Metro: Last Light was benchmarked with very high image quality settings with the SSAA set to 2x and 4x AF. These settings are tough for entry level discrete graphics cards, but are more than playable on high-end gaming graphics cards. We benchmarked this game title on the Theater level.
We again found around 20% CPU usage on Metro: Last Light.
Benchmark Results: In Metro: Last Light the NVIDIA GeForce GTX 750 Ti 2GB was slightly faster than the EVGA GeForce GTX 750 Superclocked 1GB card at 1920x1080.
Benchmark Results: No big performance dips or spikes that are out of the ordinary here!
3Dmark Fire Strike Benchmark Results - For high performance gaming PCs
Use Fire Strike to test the performance of dedicated gaming PCs, or use the Fire Strike Extreme preset for high-end systems with multiple GPUs. Fire Strike uses a multi-threaded DirectX 11 engine to test DirectX 11 hardware.
Fire Strike Benchmark Results:
Benchmark Results: The 3DMark Fire Strike benchmark has the NVIDIA GeForce GTX 750 Ti 2GB scoring at 4,029 3DMarks. The EVGA GeForce GTX 750 Superclocked 1GB card came in at 3,991 3DMarks! The performance between the two cards is very small with less than a 40 point difference between two.
Temperature & Noise Testing
Temperatures are important to enthusiasts and gamers, so we took a bit of time and did some temperature testing on the EVGA GeForce GTX 750 Superclocked 1TB card.
NVIDIA GeForce GTX 750 Ti Reference Card Temps:
The EVGA GeForce GTX 750 Superclocked 1GB video card has some of the lowest thermal numbers that we have seen! The energy efficiency with the NVIDIA Maxwell GPU is impressive and the small GPU cooler that EVGA uses was able to keep the card plenty cool. We are talking about 19C and just 42C at load when gaming. GPU-Z didn't show the fan speed increase, but the fan did spin faster at load.
The NVIDIA GeForce GTX 750 Ti and GTX 750 cards have great temperature results, but the AIB cooler plays a major role in just how good it will cool. You also have to worry about fan noise, so let's take a look at that next.
We test noise levels with an Extech sound level meter that has ±1.5dB accuracy that meets Type 2 standards. This meter ranges from 35dB to 90dB on the low measurement range, which is perfect for us as our test room usually averages around 36dB. We measure the sound level two inches above the corner of the motherboard with 'A' frequency weighting. The microphone wind cover is used to make sure no wind is blowing across the microphone, which would seriously throw off the data.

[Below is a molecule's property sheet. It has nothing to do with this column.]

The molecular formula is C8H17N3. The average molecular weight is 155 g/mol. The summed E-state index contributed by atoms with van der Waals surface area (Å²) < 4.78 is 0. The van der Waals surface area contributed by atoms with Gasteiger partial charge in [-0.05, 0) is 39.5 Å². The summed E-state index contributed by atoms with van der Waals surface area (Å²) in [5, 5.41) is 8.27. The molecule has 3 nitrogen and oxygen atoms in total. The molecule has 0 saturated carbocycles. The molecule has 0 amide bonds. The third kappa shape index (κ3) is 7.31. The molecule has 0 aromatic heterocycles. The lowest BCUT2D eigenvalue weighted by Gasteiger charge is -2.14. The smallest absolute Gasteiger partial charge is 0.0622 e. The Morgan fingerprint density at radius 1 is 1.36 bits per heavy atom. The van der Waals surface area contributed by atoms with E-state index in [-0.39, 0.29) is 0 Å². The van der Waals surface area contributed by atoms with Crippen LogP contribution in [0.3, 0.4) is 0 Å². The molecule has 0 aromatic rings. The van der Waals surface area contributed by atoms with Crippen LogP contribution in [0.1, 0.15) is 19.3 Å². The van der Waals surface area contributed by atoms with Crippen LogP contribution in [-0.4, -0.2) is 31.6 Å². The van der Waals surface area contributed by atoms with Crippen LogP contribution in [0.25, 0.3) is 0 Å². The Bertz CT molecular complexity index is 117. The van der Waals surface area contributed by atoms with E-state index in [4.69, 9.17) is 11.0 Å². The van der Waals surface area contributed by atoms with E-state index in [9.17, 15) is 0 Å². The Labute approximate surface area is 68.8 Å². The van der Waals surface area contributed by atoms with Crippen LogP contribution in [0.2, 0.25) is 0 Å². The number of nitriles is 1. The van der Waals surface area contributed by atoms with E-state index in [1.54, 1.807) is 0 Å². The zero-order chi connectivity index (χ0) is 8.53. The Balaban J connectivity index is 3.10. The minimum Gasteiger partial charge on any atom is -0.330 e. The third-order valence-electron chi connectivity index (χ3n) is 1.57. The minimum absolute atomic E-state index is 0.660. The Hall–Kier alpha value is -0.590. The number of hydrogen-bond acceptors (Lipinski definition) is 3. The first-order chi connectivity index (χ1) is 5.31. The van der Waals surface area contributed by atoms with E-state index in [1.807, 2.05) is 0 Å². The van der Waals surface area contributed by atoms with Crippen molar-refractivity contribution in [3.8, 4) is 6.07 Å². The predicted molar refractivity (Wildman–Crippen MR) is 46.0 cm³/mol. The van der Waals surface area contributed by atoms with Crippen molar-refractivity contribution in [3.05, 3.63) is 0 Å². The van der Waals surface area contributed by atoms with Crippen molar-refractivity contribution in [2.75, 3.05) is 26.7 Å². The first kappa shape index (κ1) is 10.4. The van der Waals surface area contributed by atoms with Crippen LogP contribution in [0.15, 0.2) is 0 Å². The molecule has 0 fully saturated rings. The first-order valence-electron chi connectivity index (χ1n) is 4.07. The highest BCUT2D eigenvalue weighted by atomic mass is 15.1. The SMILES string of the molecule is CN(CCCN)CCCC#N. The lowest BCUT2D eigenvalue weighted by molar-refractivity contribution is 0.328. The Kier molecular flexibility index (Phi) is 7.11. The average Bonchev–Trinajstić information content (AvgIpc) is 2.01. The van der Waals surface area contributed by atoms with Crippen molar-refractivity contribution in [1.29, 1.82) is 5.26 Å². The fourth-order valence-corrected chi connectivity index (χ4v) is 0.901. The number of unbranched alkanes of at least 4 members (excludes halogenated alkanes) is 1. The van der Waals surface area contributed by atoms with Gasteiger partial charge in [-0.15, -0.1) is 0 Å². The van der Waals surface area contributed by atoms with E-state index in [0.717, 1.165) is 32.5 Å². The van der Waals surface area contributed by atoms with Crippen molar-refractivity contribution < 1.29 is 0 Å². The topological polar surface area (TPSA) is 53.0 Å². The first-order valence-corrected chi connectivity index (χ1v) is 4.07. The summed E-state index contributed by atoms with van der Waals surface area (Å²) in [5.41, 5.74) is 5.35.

The EVGA GeForce GTX 750 Superclocked 1GB card landed in the middle of the back when it came to noise testing, but the noise level is nothing to be concerned about. We were hitting about 42dB and idle and when gaming. GPU-Z showed the fan speed remaining the same and it looks like there was hardly a difference. We expected no change, but GPU-Z might not fully support all the Maxwell sensors yet as there is no RPM reading yet.
For testing power consumption, we took our test system and plugged it into a Kill-A-Watt power meter. For idle numbers, we allowed the system to idle on the desktop for 15 minutes and took the reading. For load numbers we ran Battlefield 4 at 1920x1080 and recorded the average idle reading and the peak gaming reading on the power meter.
Power Consumption Results: The entire platform with the EVGA GeForce GTX 750 Superclocked 1GB video card installed installed was consuming 105 Watts at idle and hit a maximum of 226 Watts when gaming. These are stellar power consumption numbers and are lower than the AMD Radeon R7 250X video card that we benchmarked that consumes more power and had far lower performance in all of our testing!
EVGA GeForce GTX 750 1GB SC Overclocking
We installed the EVGA Precision X v4.2.1 overclocking utility to see how the EVGA GeForce GTX 750 1GB SC video card could be overclocked! You can use whatever software utility you like for overclocking, but this is the one we used today.
In case you forgot, the EVGA GeForce GTX 750 Superclocked 1GB video card already comes factory overclocked and operated at 1215MHz core (1294MHz Boost) and 1020 MHz base and the memory is clocked at 1253MHz (5012MHz effective). Let's see how much higher we can get a this GM107 Maxwell GPU with 512 CUDA cores!